When a relationship “fails,” it’s easy to look back on it with blame and shame. We want to point fingers and attribute the pain to external forces (more often than not, by blaming our exes). But the truth is, every relationship is a dynamic. So when that dynamic spirals into dysfunction, we need to recognize our part.
Let’s take an example to explore what I’m talking about further. Caren had a belief that all men leave. And she had good reason to believe this: her father left her mother and the family when she was five years old. In her adult life, her husband of six years separated from her so he could be with someone else. Since their divorce several years ago, she’s only had two serious relationships and each of them ended with the man breaking up with her: one man moved away and the other man didn’t feel the same way about her that she did about them.
In this kind of context, “a belief” is a thought that we keep thinking, and our thoughts are driven primarily by our experiences. And Caren had plenty of life experiences that demonstrated to her that men leave. Each time someone she cared about left a relationship with her, she perpetuated the thought pattern that all men leave, gathering more and more proof that her belief was true.
When we are desperately afraid of being abandoned, we create the experience that makes our partner want to run away.
Well, the same thing happens in love and relationships. When we’re desperately afraid we’ll be abandoned, we create the experience that makes our partner want to run away, and then use that as evidence to support our fear. We think about that fear often, and over time it becomes a belief — a deeply ingrained belief. The more proof we acquire, the stronger the belief becomes, but we’ve been unintentionally and unconsciously creating the experience ourselves.
Now back to Caren: when she was able to see that experience through a new lens of truth, she understood that she had unintentionally created the exact experience she hadn’t wanted. Now she knows something she didn’t know previously: she can enter future relationships aware of and taking responsibility for the energy she brings into it. Because of her newfound knowledge, Caren is now creating relationships that don’t have that same dynamic. She’s able to be more confident. She no longer creates or holds onto false stories in her mind or attempts to predict the future based upon her clouded past.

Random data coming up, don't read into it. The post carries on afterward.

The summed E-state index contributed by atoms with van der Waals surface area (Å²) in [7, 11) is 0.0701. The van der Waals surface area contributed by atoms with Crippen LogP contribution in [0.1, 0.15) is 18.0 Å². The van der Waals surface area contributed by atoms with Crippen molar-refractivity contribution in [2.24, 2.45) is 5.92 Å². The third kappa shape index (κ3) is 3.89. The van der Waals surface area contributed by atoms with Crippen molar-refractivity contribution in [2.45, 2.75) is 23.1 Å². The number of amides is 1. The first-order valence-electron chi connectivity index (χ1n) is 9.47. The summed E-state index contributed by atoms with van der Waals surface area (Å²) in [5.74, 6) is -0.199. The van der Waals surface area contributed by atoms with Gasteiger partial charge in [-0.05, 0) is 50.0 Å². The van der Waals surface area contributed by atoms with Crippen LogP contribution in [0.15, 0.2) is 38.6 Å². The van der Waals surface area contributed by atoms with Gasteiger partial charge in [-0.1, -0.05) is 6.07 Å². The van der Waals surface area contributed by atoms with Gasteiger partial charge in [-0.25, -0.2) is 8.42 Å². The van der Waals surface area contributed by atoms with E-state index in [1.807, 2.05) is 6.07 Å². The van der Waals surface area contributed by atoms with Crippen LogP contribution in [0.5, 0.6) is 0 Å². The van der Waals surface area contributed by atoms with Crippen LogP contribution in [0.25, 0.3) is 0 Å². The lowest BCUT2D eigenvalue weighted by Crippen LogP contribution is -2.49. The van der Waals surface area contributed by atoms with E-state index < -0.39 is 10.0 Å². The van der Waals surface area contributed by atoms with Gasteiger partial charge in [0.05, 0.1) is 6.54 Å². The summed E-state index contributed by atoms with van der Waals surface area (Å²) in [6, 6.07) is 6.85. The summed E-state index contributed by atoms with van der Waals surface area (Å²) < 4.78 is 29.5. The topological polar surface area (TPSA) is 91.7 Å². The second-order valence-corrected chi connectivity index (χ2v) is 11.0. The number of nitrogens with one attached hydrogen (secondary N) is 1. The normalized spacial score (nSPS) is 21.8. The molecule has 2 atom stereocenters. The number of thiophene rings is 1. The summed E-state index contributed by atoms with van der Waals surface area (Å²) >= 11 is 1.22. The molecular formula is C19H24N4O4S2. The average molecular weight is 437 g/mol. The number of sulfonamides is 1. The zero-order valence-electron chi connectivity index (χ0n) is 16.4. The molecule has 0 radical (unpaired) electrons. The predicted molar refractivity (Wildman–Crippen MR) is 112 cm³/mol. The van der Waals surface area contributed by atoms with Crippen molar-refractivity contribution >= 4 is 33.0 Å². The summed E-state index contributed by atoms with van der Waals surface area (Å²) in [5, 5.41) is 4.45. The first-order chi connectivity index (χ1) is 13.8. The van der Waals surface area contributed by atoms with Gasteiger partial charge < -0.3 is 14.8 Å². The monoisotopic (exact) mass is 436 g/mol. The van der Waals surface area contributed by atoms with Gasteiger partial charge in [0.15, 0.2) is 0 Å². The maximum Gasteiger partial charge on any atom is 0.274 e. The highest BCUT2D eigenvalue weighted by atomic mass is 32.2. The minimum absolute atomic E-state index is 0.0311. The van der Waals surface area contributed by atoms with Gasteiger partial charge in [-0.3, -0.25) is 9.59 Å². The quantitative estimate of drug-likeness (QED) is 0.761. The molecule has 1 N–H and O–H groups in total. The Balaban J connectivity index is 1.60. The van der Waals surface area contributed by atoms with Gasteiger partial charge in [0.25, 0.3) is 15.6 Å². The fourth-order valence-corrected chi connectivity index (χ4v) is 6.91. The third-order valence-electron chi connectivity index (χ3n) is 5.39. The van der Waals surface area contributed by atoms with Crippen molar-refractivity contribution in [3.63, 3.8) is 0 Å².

When we are willing to become compassionately curious about the role we’ve had in creating the experiences we’ve had so far in love, we have the power to create a future that looks dramatically different from our past. To move toward clarifying our role in past relationships, consider these questions:
- Did you become far more worried about making the other person happy than making yourself happy?
- Were you looking for someone to love you enough that you might learn to love yourself?
- Did you act as if how the other person behaved was OK, when you knew in your heart it wasn’t?
- Were you attempting to be someone you’re not so the other person might love you more?
- Did you indulge their bad behavior and allow it to continue or ignore the signs?
- Was there ever a time when you stayed in a relationship long past its expiration date?
- Did you try to convince yourself that what you had with another was “enough,” even when you knew in your heart it wasn’t what you really wanted or needed in a relationship?
Frogs can’t swallow with their eyes open. Weird, but true. With that in mind, now ask yourself what you have been swallowing in love and in relationships simply because your eyes were closed to the truth.
Now is the time to learn to love with your eyes wide open. Become curious about how you unintentionally played a role in your experiences. Then, with that newfound knowledge and understanding, begin making different choices in order to create a future that looks dramatically different from your past.
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